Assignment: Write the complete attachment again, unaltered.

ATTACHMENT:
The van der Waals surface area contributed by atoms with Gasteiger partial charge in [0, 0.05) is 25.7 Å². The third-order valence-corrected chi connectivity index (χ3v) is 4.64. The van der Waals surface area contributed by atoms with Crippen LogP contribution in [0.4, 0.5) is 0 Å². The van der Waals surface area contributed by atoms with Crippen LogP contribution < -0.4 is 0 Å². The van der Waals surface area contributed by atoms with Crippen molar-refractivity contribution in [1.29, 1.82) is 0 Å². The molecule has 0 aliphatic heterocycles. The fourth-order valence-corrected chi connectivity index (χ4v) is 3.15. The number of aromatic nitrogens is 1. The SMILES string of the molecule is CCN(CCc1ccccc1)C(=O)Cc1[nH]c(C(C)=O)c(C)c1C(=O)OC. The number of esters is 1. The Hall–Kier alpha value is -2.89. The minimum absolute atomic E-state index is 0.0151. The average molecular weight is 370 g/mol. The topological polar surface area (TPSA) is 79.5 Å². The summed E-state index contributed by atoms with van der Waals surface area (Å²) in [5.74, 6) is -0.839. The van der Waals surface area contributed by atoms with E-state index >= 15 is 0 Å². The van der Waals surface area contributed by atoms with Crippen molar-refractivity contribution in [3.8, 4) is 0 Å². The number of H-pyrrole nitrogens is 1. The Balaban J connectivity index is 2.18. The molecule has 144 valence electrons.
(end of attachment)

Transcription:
The van der Waals surface area contributed by atoms with Gasteiger partial charge in [0, 0.05) is 25.7 Å². The third-order valence-corrected chi connectivity index (χ3v) is 4.64. The van der Waals surface area contributed by atoms with Crippen LogP contribution in [0.4, 0.5) is 0 Å². The van der Waals surface area contributed by atoms with Crippen LogP contribution < -0.4 is 0 Å². The van der Waals surface area contributed by atoms with Crippen molar-refractivity contribution in [1.29, 1.82) is 0 Å². The molecule has 0 aliphatic heterocycles. The fourth-order valence-corrected chi connectivity index (χ4v) is 3.15. The number of aromatic nitrogens is 1. The SMILES string of the molecule is CCN(CCc1ccccc1)C(=O)Cc1[nH]c(C(C)=O)c(C)c1C(=O)OC. The number of esters is 1. The Hall–Kier alpha value is -2.89. The minimum absolute atomic E-state index is 0.0151. The average molecular weight is 370 g/mol. The topological polar surface area (TPSA) is 79.5 Å². The summed E-state index contributed by atoms with van der Waals surface area (Å²) in [5.74, 6) is -0.839. The van der Waals surface area contributed by atoms with E-state index >= 15 is 0 Å². The van der Waals surface area contributed by atoms with Crippen molar-refractivity contribution in [3.8, 4) is 0 Å². The number of H-pyrrole nitrogens is 1. The Balaban J connectivity index is 2.18. The molecule has 144 valence electrons.